To boost the nation’s electricity supply, the Federal Government signed an implementation agreement with the Siemens AG, for the Nigeria Electrification Roadmap, which was conceived after President Muhammadu Buhari met with Chancellor Angela Merkel of Germany in August 2018.
The objective of the roadmap is to increase power generation to 25,000megawatts (MW) by 2025. The six-year project has three phases. The first phase will focus on essential and quick-win measures to increase the system’s end-to-end operational capacity to 7,000 MW. The second phase will focus on resolving network bottlenecks to enable full use of existing generation and distribution capacities with a view to increasing operational capacity to 11,000 MW, while the last phase will increase the system up to 25,000 MW.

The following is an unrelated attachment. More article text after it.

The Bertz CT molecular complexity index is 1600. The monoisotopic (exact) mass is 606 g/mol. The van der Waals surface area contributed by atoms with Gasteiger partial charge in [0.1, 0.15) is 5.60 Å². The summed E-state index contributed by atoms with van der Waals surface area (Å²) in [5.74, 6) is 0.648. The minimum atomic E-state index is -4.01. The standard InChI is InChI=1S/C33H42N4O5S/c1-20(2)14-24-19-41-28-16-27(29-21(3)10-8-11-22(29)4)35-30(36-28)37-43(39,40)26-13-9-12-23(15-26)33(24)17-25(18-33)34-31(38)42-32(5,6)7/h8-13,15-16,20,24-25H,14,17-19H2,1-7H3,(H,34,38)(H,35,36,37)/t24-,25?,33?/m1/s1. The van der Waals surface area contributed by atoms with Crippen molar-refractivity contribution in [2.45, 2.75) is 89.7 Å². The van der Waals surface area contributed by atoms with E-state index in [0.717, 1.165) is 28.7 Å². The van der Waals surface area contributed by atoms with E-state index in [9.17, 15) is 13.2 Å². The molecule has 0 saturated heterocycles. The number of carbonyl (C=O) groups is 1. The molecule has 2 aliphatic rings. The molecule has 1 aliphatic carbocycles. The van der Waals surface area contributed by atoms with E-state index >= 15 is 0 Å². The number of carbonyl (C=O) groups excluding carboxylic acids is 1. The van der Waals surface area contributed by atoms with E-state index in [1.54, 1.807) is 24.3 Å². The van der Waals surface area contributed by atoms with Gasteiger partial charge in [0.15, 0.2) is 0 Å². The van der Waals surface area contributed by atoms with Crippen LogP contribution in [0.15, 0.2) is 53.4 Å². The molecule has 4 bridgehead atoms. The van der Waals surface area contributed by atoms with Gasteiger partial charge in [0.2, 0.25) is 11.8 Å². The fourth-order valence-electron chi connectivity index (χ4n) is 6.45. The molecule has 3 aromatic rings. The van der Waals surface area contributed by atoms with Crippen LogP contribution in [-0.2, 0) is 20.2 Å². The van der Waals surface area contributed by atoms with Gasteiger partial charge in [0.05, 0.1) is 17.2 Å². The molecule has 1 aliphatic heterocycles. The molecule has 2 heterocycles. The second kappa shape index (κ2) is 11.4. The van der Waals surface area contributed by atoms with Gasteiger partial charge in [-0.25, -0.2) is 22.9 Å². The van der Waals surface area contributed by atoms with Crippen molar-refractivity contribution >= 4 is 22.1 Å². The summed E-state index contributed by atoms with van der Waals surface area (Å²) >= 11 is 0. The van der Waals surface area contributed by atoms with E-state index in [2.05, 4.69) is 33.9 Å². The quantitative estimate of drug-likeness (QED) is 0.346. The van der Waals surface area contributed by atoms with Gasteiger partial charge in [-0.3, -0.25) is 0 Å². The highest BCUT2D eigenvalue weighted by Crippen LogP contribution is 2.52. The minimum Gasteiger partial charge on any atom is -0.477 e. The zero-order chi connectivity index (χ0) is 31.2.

In October, during the annual meetings of the World Bank/IMF in Washington, the Federal Government got an approval for a $3billion from World Bank to improve the transmission and distribution facilities of the power sector. According to the Finance, Budget and National Planning minister, Zainab Ahmed, the first tranche of $750million is due for disbursement in April this year.
It is left to see the difference these interventions will make in the sector where the government has partially privatized and lacks absolute control.
The basic responsibility of any regulatory agency is two-fold; the first is to guard against consumers being preyed upon by service providers and to ensure the implementation and enforcement of regulation with a view to facilitating economic growth.